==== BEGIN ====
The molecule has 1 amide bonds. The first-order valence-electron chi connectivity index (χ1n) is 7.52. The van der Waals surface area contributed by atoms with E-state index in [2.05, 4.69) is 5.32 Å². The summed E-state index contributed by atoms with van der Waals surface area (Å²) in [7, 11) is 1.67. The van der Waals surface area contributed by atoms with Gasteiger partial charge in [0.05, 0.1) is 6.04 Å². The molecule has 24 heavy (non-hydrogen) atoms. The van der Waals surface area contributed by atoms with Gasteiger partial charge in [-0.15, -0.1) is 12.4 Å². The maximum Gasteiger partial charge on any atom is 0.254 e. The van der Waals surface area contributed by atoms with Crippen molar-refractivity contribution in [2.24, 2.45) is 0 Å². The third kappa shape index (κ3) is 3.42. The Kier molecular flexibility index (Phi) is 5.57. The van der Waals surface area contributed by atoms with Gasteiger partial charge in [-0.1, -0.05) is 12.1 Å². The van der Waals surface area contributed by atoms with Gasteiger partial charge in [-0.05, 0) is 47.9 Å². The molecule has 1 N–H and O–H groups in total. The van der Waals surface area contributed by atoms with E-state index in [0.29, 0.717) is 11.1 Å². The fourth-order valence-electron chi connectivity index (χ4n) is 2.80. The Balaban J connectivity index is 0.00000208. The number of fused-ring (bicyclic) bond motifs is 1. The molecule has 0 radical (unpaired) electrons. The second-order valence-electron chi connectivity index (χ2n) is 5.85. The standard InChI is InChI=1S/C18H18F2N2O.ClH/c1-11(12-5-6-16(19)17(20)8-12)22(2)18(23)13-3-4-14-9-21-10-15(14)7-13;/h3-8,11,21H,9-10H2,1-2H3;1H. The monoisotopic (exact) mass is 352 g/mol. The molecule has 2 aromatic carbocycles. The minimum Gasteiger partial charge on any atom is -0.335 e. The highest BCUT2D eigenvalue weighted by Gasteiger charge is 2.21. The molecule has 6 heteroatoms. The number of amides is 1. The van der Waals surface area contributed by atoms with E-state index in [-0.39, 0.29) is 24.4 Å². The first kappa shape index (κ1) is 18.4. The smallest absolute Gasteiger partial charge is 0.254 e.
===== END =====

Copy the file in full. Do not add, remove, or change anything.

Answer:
The molecule has 1 amide bonds. The first-order valence-electron chi connectivity index (χ1n) is 7.52. The van der Waals surface area contributed by atoms with E-state index in [2.05, 4.69) is 5.32 Å². The summed E-state index contributed by atoms with van der Waals surface area (Å²) in [7, 11) is 1.67. The van der Waals surface area contributed by atoms with Gasteiger partial charge in [0.05, 0.1) is 6.04 Å². The molecule has 24 heavy (non-hydrogen) atoms. The van der Waals surface area contributed by atoms with Gasteiger partial charge in [-0.15, -0.1) is 12.4 Å². The maximum Gasteiger partial charge on any atom is 0.254 e. The van der Waals surface area contributed by atoms with Crippen molar-refractivity contribution in [2.24, 2.45) is 0 Å². The third kappa shape index (κ3) is 3.42. The Kier molecular flexibility index (Phi) is 5.57. The van der Waals surface area contributed by atoms with Gasteiger partial charge in [-0.1, -0.05) is 12.1 Å². The van der Waals surface area contributed by atoms with Gasteiger partial charge in [-0.05, 0) is 47.9 Å². The molecule has 1 N–H and O–H groups in total. The van der Waals surface area contributed by atoms with E-state index in [0.29, 0.717) is 11.1 Å². The fourth-order valence-electron chi connectivity index (χ4n) is 2.80. The Balaban J connectivity index is 0.00000208. The number of fused-ring (bicyclic) bond motifs is 1. The molecule has 0 radical (unpaired) electrons. The second-order valence-electron chi connectivity index (χ2n) is 5.85. The standard InChI is InChI=1S/C18H18F2N2O.ClH/c1-11(12-5-6-16(19)17(20)8-12)22(2)18(23)13-3-4-14-9-21-10-15(14)7-13;/h3-8,11,21H,9-10H2,1-2H3;1H. The monoisotopic (exact) mass is 352 g/mol. The molecule has 2 aromatic carbocycles. The minimum Gasteiger partial charge on any atom is -0.335 e. The highest BCUT2D eigenvalue weighted by Gasteiger charge is 2.21. The molecule has 6 heteroatoms. The number of amides is 1. The van der Waals surface area contributed by atoms with E-state index in [-0.39, 0.29) is 24.4 Å². The first kappa shape index (κ1) is 18.4. The smallest absolute Gasteiger partial charge is 0.254 e.